The sighs of parents everywhere signal the seemingly inevitable homework tug-of-wars. Who hasn’t wondered, “Why can’t he just sit down and finish his work?” or “Should I remind him again about the science test?” Leapfrogging over homework hurdles can be especially tricky if you live with one of the kids described below.
Remember that homework hassles are often discipline problems in disguise. Defuse the power struggles by following the cardinal rules of discipline in general: set limits that are reasonable — and stick to them when it’s realistic.
To a certain extent, perfectionists just can’t help it: “We all have our temperamental predispositions — ways of relating to the world that are biologically linked — and this is one of them,” says Melanie J. Katzman, Ph.D., associate clinical professor of psychology at Weill Cornell Medical School in New York City. “Perfectionism can be a wonderful thing to pass on to your child, so parents shouldn’t feel badly about it. But carried to an extreme, it can become debilitating. Perfectionist kids may anticipate that they will never be able to meet their own high standards, so why bother?” To keep your child from getting gridlocked while doing homework, set a realistic example (by handling your own mistakes with composure) and praise effort, not grades.
The Procrastinator finds 201 things to do before she actually sits down and starts her homework. Often, she waits until the last minute, then rushes through it. Sometimes the procrastinator will throw you a bone: she’ll gladly do her homework, as long as you’re right there beside her. That’s okay if you’re willing, and if your child is young — but eventually, she will need to be more independent.A child who procrastinates may do so for myriad reasons: she may be disorganized or have poor study or planning skills, or she may be anxious or angry about something at home or at school, in which case you need to play detective and talk to her, her teacher, or a school psychologist to determine why. To help, work with your child to set goals she can meet and to come up with a mutually agreeable homework schedule.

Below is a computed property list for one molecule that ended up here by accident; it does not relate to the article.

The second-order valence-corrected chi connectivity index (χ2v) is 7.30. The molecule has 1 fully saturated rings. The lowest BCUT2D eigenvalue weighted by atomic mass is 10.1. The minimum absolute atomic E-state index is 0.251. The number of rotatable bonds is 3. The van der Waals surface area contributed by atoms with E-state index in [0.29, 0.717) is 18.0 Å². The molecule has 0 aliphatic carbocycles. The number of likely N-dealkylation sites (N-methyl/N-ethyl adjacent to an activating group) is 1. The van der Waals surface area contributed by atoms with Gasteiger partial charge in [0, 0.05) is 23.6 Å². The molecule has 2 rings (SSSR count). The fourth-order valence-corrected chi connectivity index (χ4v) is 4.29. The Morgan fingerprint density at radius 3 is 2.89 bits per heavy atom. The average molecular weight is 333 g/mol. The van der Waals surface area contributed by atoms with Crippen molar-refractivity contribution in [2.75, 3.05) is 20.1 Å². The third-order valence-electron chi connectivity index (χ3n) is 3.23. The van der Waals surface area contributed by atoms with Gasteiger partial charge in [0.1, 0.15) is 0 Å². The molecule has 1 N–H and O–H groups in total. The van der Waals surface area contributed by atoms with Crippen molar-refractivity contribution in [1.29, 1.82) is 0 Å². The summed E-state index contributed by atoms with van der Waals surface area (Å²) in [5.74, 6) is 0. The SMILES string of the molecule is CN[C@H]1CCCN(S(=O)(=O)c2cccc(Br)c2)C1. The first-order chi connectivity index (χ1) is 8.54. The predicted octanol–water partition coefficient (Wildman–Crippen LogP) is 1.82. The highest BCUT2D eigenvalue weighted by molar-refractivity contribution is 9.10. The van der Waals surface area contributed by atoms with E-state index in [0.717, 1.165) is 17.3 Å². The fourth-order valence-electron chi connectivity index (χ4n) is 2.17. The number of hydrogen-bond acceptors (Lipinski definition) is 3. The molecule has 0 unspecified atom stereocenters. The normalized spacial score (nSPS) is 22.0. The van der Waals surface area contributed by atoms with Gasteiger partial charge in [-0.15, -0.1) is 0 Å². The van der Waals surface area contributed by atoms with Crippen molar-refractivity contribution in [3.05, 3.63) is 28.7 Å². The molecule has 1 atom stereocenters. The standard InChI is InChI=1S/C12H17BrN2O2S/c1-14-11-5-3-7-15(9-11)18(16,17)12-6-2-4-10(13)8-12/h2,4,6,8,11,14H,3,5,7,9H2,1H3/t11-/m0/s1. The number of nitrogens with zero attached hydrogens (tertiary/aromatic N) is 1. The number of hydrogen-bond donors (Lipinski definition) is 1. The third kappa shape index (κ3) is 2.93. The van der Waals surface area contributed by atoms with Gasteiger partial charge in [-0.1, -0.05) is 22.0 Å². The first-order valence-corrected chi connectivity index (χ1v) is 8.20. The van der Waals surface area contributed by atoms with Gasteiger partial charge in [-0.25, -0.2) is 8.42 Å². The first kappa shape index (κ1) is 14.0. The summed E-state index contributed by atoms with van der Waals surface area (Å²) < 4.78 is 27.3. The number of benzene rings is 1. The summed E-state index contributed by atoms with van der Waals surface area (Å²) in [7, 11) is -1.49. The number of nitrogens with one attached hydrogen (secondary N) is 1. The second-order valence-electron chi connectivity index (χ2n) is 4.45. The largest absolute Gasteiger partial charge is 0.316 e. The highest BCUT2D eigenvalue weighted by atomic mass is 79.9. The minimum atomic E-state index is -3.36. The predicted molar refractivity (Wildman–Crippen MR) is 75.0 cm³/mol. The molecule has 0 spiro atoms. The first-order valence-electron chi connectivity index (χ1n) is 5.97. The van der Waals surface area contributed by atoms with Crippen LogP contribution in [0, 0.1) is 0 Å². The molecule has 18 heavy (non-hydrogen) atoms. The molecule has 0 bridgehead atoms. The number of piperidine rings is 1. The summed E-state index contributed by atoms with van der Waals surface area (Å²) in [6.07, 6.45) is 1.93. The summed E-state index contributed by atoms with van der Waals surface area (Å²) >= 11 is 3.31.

The Disorganized Child
The disorganized child is always “just about” to sit down and start his homework, but then . . . well, something comes up. Since his reasons for his inability to complete his homework often seem so logical, you’re thrown off guard. Should you give him the benefit of the doubt? Or is he just taking you down the same old road?
You could tear all your hair out over the antics of a child who’s disorganized — and he still won’t be able to do what he needs to do. Sometimes, the problem may be a learning challenge. Sometimes, it’s as simple as providing a reasonably quiet, efficient workspace, or teaching him to organize homework materials, allocate time, and gather information. The trouble is, if you’re always supplying the information, reminding them to study, or rushing that forgotten paper to school, you undermine the whole purpose of homework. And the disorganized child will never gain the confidence he needs to do things for himself.
Parents of underachievers often hear the lament “I’m dumb” or “It’s just too hard” from their perfectly capable kids. And they often hear it around 4th or 5th grade, when the amount of homework intensifies. Students must get used to stashing their gear in a locker, as well as the different styles of different teachers for each subject. To get your child who’s underachieving in motion, you need to be a cheerleader.
Needless to say, if your child is genuinely unable to do the homework, you, in tandem with his teacher or school psychologist, must figure out why and enlist the help he needs. A learning difficulty or anxiety over problems at home may be affecting schoolwork. Or perhaps the work is below his level and he needs more challenging assignments. By addressing homework problems early, you prevent them from mushrooming.